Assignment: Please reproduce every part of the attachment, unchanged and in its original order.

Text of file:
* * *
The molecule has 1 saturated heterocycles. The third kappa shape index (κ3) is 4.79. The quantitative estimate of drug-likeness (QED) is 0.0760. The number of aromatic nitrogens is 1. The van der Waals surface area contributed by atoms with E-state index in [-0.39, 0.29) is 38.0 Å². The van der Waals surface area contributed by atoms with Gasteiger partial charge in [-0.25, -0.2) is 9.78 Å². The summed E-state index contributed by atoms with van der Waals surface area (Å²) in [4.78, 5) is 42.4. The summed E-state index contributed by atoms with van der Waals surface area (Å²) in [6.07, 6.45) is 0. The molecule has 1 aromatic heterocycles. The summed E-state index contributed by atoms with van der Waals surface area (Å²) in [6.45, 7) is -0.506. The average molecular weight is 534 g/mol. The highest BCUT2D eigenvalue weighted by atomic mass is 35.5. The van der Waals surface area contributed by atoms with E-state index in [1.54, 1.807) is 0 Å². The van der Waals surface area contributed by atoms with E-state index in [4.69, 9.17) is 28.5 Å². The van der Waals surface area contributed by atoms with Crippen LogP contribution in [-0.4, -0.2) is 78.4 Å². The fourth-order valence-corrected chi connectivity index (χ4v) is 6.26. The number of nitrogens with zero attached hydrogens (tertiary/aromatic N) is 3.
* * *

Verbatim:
The molecule has 1 saturated heterocycles. The third kappa shape index (κ3) is 4.79. The quantitative estimate of drug-likeness (QED) is 0.0760. The number of aromatic nitrogens is 1. The van der Waals surface area contributed by atoms with E-state index in [-0.39, 0.29) is 38.0 Å². The van der Waals surface area contributed by atoms with Gasteiger partial charge in [-0.25, -0.2) is 9.78 Å². The summed E-state index contributed by atoms with van der Waals surface area (Å²) in [4.78, 5) is 42.4. The summed E-state index contributed by atoms with van der Waals surface area (Å²) in [6.07, 6.45) is 0. The molecule has 1 aromatic heterocycles. The summed E-state index contributed by atoms with van der Waals surface area (Å²) in [6.45, 7) is -0.506. The average molecular weight is 534 g/mol. The highest BCUT2D eigenvalue weighted by atomic mass is 35.5. The van der Waals surface area contributed by atoms with E-state index in [1.54, 1.807) is 0 Å². The van der Waals surface area contributed by atoms with E-state index in [4.69, 9.17) is 28.5 Å². The van der Waals surface area contributed by atoms with Crippen LogP contribution in [-0.4, -0.2) is 78.4 Å². The fourth-order valence-corrected chi connectivity index (χ4v) is 6.26. The number of nitrogens with zero attached hydrogens (tertiary/aromatic N) is 3.